Given the emotional barrier to violence, Collins asks, how does violence occur at all? He answers that the perpetrator must follow one of a few "pathways" that lead around the barrier of confrontational tension and into a "tunnel of violence." One such pathway, according to Collins, is to attack a weak victim. Audience encouragement is another pathway to violence, rather like the mob in the Coliseum urging on its favored gladiators, or bystanders shouting encouragement to students in a fistfight, or fans at a college football game. "Forward panic," a third path, is Collins's most intriguing contribution. These pathways lead into a "tunnel of violence" through which the perpetrator is entrained into actions that he would normally not commit.
This is an erudite yet highly readable synthesis of enormously diverse kinds of violence, but most grabbing are the individual analyses of each category of violence. The pages turn very quickly.
8 von 8 Kunden fanden die folgende Rezension hilfreich
Applied Social Science 22. April 2010
Von James D. Williams - Veröffentlicht auf
Format: Taschenbuch Verifizierter Kauf
I've admired Randy Collins' work for several years because of his willingness to examine human actions at the micro level, not just the macro level. His previous book, INTERACTIONAL RITUAL CHAINS, was a remarkable investigation of interpersonal dynamics from a fresh perspective. VIOLENCE likewise offers a different way of looking at and understanding human behavior--in this instance, one of its more troubling facets. Thoroughly researched and generally well written, the book is applied social science at its best, and I recommend it highly. Collins rightly dismisses the social constructivist view that violence emerges out of a person's history--a disadvantaged home life, childhood abuse, etc.--and focuses on the particular situations that give rise to violence. Doing so enables him to explain not just those acts of violence committed by "bad" people but also those committed by "good" people, such as police officers and soldiers. He argues convincingly that a person's history does not predict acts of violence; rather there are a number of factors that come together at a particular time and place to trigger a violent act.

I will say, however, that VIOLENCE is not as well written as RITUAL CHAINS. There is a great deal of repetition, especially in the first several chapters, that a good copy editor (where have they all gone?) would have eliminated. I found the repetition annoying, which is why I did not give the book five stars. Perhaps other readers will be able to overlook this issue, but given the brilliance of Collins' previous work, I know he (and his pubisher) can do better.
11 von 12 Kunden fanden die folgende Rezension hilfreich
Putting the violent situation in the focus 30. April 2008
Von M. Schaeffer - Veröffentlicht auf
Format: Gebundene Ausgabe
I think Collins adds a very interesting perspective to the debate about violence. It is an analysis of the situation in which the violence happens. It is a very limited perspective that neglects a lot of other factors such as poverty. But I think it is a great if one reads his book as addition to the already established theories instead of a counter argument.
Problematic about the book is that the theory draws heavily on Collins' general action Theory (Interactional Ritual Chains) and it might be difficult to understand where he is coming from if one is not familiar with this earlier work. Also I think the book is unnecessarily long. He could have put the argument more on point. There are some other flaws in the argument I think.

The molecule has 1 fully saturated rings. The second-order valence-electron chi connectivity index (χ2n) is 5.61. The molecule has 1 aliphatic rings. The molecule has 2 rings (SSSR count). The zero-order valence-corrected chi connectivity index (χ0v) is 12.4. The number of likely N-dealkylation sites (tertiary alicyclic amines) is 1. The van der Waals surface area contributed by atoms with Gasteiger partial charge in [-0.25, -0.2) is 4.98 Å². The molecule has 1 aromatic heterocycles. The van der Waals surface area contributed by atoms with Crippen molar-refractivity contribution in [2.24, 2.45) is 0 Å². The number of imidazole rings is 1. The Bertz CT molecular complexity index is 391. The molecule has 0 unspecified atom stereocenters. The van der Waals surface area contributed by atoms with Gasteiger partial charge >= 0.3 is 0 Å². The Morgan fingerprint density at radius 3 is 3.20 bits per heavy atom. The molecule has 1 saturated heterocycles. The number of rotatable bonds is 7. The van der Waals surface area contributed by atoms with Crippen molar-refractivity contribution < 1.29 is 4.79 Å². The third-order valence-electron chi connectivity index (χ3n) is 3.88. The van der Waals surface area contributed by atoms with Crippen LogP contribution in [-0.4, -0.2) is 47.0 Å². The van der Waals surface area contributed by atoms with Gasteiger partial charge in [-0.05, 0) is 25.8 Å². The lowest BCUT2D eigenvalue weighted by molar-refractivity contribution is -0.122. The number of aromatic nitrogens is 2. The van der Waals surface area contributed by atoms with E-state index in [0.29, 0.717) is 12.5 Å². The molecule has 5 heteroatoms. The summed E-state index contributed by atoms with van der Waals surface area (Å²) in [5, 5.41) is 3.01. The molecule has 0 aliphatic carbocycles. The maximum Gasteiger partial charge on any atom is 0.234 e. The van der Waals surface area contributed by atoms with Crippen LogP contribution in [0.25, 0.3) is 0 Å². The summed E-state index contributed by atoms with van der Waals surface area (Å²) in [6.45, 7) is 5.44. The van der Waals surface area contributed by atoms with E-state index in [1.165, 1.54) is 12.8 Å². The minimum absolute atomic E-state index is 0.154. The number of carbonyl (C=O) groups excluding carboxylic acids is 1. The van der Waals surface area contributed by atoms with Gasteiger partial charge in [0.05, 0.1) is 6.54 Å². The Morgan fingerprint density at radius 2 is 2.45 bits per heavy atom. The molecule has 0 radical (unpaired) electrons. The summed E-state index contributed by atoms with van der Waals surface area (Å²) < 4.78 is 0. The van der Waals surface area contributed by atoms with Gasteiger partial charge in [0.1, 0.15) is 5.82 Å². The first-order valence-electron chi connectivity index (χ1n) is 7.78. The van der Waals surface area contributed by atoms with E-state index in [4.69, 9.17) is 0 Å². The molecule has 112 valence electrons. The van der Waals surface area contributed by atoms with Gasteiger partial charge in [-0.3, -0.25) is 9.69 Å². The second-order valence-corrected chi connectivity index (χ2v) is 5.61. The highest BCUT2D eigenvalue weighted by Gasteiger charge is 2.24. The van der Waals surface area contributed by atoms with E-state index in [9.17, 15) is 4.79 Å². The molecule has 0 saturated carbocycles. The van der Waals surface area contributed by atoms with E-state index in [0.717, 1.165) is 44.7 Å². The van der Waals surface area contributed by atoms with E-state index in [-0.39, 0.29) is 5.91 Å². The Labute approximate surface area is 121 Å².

However this is only the first of two books. For adding an analysis of the situation, the book is very worth reading!

About the first comment I want to say the following things: Firstly it is wrong that the book is purely descriptive. Collins is one of the sociologists who always tried to engage in explanatory social sciences. Even if it was, that does not mean it was bad sociology, because to introduce a new way categorize is a very valuable thing as Luhmann has taught us. And thirdly there is no clear border between description and explanation. I think the comment was rather stupid and non-elaborated because it gave no explanation of its judgment.
5 von 5 Kunden fanden die folgende Rezension hilfreich
Making sense of so much 28. Januar 2009
Von Noumenon - Veröffentlicht auf
Format: Gebundene Ausgabe Verifizierter Kauf
I'd been waiting for a "sequel" to Dave Grossman's On Killing to see if it held up, and this is it. Collins makes sense of why soldiers so infrequently fired their weapons in World War II by showing that violence is difficult in any situation where the opponents are evenly matched. It takes a safe environment like a limited schoolyard fight or a massive mismatch like a driveby shooting for violence to be easy.

You also come away with a different view of human nature after reading the book. You begin to think that what separates humans from animals might not be language or tools after all, but our capacity for emotional mirroring. Collins' book makes the world look kindler and gentler even when he's discussing the ugliest violence, because he shows how unnatural it is for us and how the situation has to be just right for it to occur.

After being raised in American culture with its love for violence from Teenage Mutant Ninja Turtles to SWAT teams, it's really interesting to find out that it's all based on macho and bluster. Reading this book is like someone raised in Sparta going to modern-day Sweden and finding out the world isn't innately violent after all.
1 von 1 Kunden fanden die folgende Rezension hilfreich
Prodigious Research 24. Januar 2012
Von F. J. West - Veröffentlicht auf
Format: Taschenbuch
An astonishing amount of research is presented in a readable narrative. This book must be in the library of any serious military historian. The scholarship is most impressive.